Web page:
We also have some reservations about accepting Crown Cork's characterization of the issues in this case as involving "pure question [s] of law." As we stated in Flying Tiger, " 'whether an employer's defense is a question of fact, or of law, or a mixed question of fact and law, is often difficult to discern....' " 830 F.2d at 1255 (citation omitted). Here, the questions of whether there was a "binding agreement to withdraw" by September 26, 1980, and, if so, whether a "complete withdrawal" occurred by December 31, 1980, are not in our view sufficiently independent of the particular facts of this case to warrant characterizing them as purely legal.19  Moreover, even if the "legal" aspects of some of the relevant inquiries outweigh the "factual" ones, it does not follow that a preliminary determination by a MPPAA arbitrator would not be worthwhile. A case need not " 'bristle [ ]' with factual issues" for an arbitrator's input to be valuable, I.A.M. Nat'l Pension Fund v. Clinton Engines Corp., 825 F.2d 415, 418 (D.C. Cir. 1987) (citation omitted). Rather, cases involving mixed questions of fact and law likewise undoubtedly benefit from the "special knowledge and expertise of a skilled labor and pension law arbitrator," Grand Union Co. v. Food Employers Labor Relations Ass'n, 808 F.2d 66, 70 n. 5 (D.C. Cir. 1987); after all, even "pure" issues of statutory interpretation under sections 1381-1399 are "interpretations which we believe Congress envisioned would be made by the arbitrator in the first instance." ILGWU Nat'l Retirement Fund v. Levy Bros. Frocks, 846 F.2d 879, 886 (2d Cir. 1988).

We recognize that MPPAA's arbitration scheme has been characterized by this court and others as an "exhaustion of administrative remedies" requirement, and as such subject to exceptions20  and to avoidance if "requiring arbitration would serve none of the policies underlying the exhaustion doctrine." Clinton Engines Corp., 825 F.2d at 417; see also Flying Tiger, 830 F.2d at 1252 ("there may be ... circumstances where the arbitral process would be either inappropriate or futile"); Republic Industries, Inc. v. Central Pa. Teamsters Pension Fund, 693 F.2d 290 (3d Cir. 1982). On balance, however, we do not believe that this is a case where bypassing arbitration is warranted. The Fund (with the concurrence of the Pension Benefit Guaranty Corporation) strenuously argues that if Crown Cork's failure to arbitrate earlier does not preclude it from challenging the November 28, 1981, withdrawal date, arbitration should proceed,21  and as just discussed we believe that deferring the case to arbitration would not be unproductive. Compare 888 Corp., 813 F.2d at 764, discussed supra note 18. Had the district court deferred this case to arbitration it would have had strong precedent for its actions. See Warner Lambert, 791 F.2d at 287-88 (affirming district court's deferral of section 558 dispute to arbitration in analogous context). Thus, the question boils down to whether arbitration should be bypassed on the ground that judicial economy might not be served by remanding the case at this stage of the proceedings. In our view the answer must be no. To hold otherwise would, as a practical matter, leave the arbitrability of MPPAA disputes to the unfettered discretion of the district court, a result which Congress plainly did not intend in directing that disputes involving sections 1381-1399 "shall be resolved through arbitration." 29 U.S.C. § 1401(a) (1) (emphasis added). See Grand Union Co., 808 F.2d at 70.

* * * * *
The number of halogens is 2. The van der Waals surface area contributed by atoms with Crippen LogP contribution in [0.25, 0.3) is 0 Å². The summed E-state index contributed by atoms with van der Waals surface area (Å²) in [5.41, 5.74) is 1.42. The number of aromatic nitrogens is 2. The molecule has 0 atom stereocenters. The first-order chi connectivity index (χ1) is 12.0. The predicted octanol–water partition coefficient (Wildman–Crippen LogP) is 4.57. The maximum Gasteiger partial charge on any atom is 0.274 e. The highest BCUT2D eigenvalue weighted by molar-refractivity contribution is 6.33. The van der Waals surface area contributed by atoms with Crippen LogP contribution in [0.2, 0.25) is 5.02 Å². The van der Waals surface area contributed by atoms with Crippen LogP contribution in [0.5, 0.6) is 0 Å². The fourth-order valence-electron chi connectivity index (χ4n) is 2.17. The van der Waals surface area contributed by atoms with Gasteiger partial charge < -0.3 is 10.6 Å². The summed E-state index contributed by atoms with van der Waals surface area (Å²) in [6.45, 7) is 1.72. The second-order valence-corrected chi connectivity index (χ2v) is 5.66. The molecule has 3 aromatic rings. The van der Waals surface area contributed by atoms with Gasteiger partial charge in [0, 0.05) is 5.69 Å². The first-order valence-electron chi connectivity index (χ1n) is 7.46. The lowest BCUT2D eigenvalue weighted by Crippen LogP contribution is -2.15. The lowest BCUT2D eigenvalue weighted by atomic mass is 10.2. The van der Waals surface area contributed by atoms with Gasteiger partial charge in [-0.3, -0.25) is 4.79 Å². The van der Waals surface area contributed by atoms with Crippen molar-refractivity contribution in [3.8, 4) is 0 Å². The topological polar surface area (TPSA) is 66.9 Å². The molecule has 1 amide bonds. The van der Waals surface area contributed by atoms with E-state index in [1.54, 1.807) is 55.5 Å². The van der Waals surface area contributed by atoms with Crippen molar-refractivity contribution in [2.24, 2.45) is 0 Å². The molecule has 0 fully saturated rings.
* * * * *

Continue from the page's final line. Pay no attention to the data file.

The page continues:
This court has been vigilant in enforcing Congress' mandate in MPPAA to "arbitrate first." Accordingly, while we find that Crown Cork's failure to initiate arbitration does not bar it, under the particular facts of this case, from defending against the Fund's assessment of withdrawal liability, we hold that its defense must now be arbitrated. Accordingly, the order of December 30, 1988, will be affirmed in part and reversed in part and this matter will be remanded to the district court for further proceedings consistent with this opinion including entry of an order to defer the matter to arbitration. Each party will bear its own costs of the appeal.


A "partial withdrawal," which is not implicated in this case, is defined at 29 U.S.C. § 1385(a)


Our references to "section" relate to title 29 of the United States Code


Such retroactive application was held constitutional in Pension Benefit Guaranty Corp. v. R.A. Gray & Co., 467 U.S. 717, 104 S. Ct. 2709, 81 L. Ed. 2d 601 (1984)


Section 558 provides in pertinent part as follows:

Elimination of Retroactive Application of Amendment Made by Multiemployer Pension Plan Amendments Act of 1980

(a) In general.--

(1) Liability.--Any withdrawal liability incurred by an employer pursuant to part 1 of subtitle E of title IV of the Employee Retirement Income Security Act of 1974 (29 U.S.C. 1381 et seq. [section 1381 et seq. of this title] as a result of the complete or partial withdrawal of such employer from a multiemployer plan before September 26, 1980, shall be void.